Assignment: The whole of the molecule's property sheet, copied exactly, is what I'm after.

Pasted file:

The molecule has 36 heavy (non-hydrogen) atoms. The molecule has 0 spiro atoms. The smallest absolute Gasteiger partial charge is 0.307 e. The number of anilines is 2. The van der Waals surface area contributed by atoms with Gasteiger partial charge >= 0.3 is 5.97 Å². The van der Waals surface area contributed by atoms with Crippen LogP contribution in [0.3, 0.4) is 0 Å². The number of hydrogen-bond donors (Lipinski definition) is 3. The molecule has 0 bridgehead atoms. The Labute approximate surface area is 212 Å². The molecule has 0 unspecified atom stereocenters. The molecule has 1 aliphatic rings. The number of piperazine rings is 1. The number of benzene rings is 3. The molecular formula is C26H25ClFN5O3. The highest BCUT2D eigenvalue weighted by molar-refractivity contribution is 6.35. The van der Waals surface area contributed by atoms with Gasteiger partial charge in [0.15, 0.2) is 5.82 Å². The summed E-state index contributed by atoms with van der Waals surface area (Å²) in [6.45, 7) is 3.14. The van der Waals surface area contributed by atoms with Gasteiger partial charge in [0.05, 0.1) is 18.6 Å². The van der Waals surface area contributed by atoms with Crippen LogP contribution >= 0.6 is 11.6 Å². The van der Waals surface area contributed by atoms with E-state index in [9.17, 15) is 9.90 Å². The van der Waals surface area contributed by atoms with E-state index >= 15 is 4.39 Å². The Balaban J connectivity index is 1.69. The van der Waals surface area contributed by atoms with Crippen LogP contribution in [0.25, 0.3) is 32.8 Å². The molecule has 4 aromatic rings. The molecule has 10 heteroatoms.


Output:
The molecule has 36 heavy (non-hydrogen) atoms. The molecule has 0 spiro atoms. The smallest absolute Gasteiger partial charge is 0.307 e. The number of anilines is 2. The van der Waals surface area contributed by atoms with Gasteiger partial charge >= 0.3 is 5.97 Å². The van der Waals surface area contributed by atoms with Crippen LogP contribution in [0.3, 0.4) is 0 Å². The number of hydrogen-bond donors (Lipinski definition) is 3. The molecule has 0 bridgehead atoms. The Labute approximate surface area is 212 Å². The molecule has 0 unspecified atom stereocenters. The molecule has 1 aliphatic rings. The number of piperazine rings is 1. The number of benzene rings is 3. The molecular formula is C26H25ClFN5O3. The highest BCUT2D eigenvalue weighted by molar-refractivity contribution is 6.35. The van der Waals surface area contributed by atoms with Gasteiger partial charge in [0.15, 0.2) is 5.82 Å². The summed E-state index contributed by atoms with van der Waals surface area (Å²) in [6.45, 7) is 3.14. The van der Waals surface area contributed by atoms with Gasteiger partial charge in [0.05, 0.1) is 18.6 Å². The van der Waals surface area contributed by atoms with Crippen LogP contribution >= 0.6 is 11.6 Å². The van der Waals surface area contributed by atoms with E-state index in [9.17, 15) is 9.90 Å². The van der Waals surface area contributed by atoms with E-state index >= 15 is 4.39 Å². The Balaban J connectivity index is 1.69. The van der Waals surface area contributed by atoms with Crippen LogP contribution in [0.25, 0.3) is 32.8 Å². The molecule has 4 aromatic rings. The molecule has 10 heteroatoms.